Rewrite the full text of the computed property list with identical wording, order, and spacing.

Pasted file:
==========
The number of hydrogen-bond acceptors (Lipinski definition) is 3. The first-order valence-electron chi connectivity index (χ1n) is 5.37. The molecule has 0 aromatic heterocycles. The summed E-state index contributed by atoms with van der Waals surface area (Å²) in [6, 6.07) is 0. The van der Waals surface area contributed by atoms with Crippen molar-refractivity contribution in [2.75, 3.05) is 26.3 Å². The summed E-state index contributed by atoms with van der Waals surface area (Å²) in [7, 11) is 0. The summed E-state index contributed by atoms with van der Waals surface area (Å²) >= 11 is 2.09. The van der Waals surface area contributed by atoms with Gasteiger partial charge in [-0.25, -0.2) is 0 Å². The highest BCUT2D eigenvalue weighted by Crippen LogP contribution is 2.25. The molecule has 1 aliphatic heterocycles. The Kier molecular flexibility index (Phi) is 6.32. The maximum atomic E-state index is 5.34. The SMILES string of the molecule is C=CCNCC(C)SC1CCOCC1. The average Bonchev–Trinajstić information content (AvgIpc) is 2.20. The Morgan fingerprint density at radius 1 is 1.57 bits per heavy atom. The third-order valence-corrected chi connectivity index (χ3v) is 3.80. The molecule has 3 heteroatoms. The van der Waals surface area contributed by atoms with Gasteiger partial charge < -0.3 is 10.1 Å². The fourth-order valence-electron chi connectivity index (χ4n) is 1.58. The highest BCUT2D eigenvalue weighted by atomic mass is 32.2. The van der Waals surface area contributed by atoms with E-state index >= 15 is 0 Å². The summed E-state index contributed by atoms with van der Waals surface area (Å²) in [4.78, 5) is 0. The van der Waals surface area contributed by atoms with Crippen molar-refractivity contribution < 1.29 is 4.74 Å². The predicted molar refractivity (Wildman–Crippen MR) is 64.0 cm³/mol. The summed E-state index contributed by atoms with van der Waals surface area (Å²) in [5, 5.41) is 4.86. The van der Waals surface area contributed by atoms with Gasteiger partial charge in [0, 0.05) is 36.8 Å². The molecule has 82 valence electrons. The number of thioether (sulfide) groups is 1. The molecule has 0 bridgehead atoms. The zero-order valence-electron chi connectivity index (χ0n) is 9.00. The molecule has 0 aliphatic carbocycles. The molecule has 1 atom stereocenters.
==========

The number of hydrogen-bond acceptors (Lipinski definition) is 3. The first-order valence-electron chi connectivity index (χ1n) is 5.37. The molecule has 0 aromatic heterocycles. The summed E-state index contributed by atoms with van der Waals surface area (Å²) in [6, 6.07) is 0. The van der Waals surface area contributed by atoms with Crippen molar-refractivity contribution in [2.75, 3.05) is 26.3 Å². The summed E-state index contributed by atoms with van der Waals surface area (Å²) in [7, 11) is 0. The summed E-state index contributed by atoms with van der Waals surface area (Å²) >= 11 is 2.09. The van der Waals surface area contributed by atoms with Gasteiger partial charge in [-0.25, -0.2) is 0 Å². The highest BCUT2D eigenvalue weighted by Crippen LogP contribution is 2.25. The molecule has 1 aliphatic heterocycles. The Kier molecular flexibility index (Phi) is 6.32. The maximum atomic E-state index is 5.34. The SMILES string of the molecule is C=CCNCC(C)SC1CCOCC1. The average Bonchev–Trinajstić information content (AvgIpc) is 2.20. The Morgan fingerprint density at radius 1 is 1.57 bits per heavy atom. The third-order valence-corrected chi connectivity index (χ3v) is 3.80. The molecule has 3 heteroatoms. The van der Waals surface area contributed by atoms with Gasteiger partial charge < -0.3 is 10.1 Å². The fourth-order valence-electron chi connectivity index (χ4n) is 1.58. The highest BCUT2D eigenvalue weighted by atomic mass is 32.2. The van der Waals surface area contributed by atoms with E-state index >= 15 is 0 Å². The summed E-state index contributed by atoms with van der Waals surface area (Å²) in [4.78, 5) is 0. The van der Waals surface area contributed by atoms with Crippen molar-refractivity contribution < 1.29 is 4.74 Å². The predicted molar refractivity (Wildman–Crippen MR) is 64.0 cm³/mol. The summed E-state index contributed by atoms with van der Waals surface area (Å²) in [5, 5.41) is 4.86. The van der Waals surface area contributed by atoms with Gasteiger partial charge in [0, 0.05) is 36.8 Å². The molecule has 82 valence electrons. The number of thioether (sulfide) groups is 1. The molecule has 0 bridgehead atoms. The zero-order valence-electron chi connectivity index (χ0n) is 9.00. The molecule has 0 aliphatic carbocycles. The molecule has 1 atom stereocenters.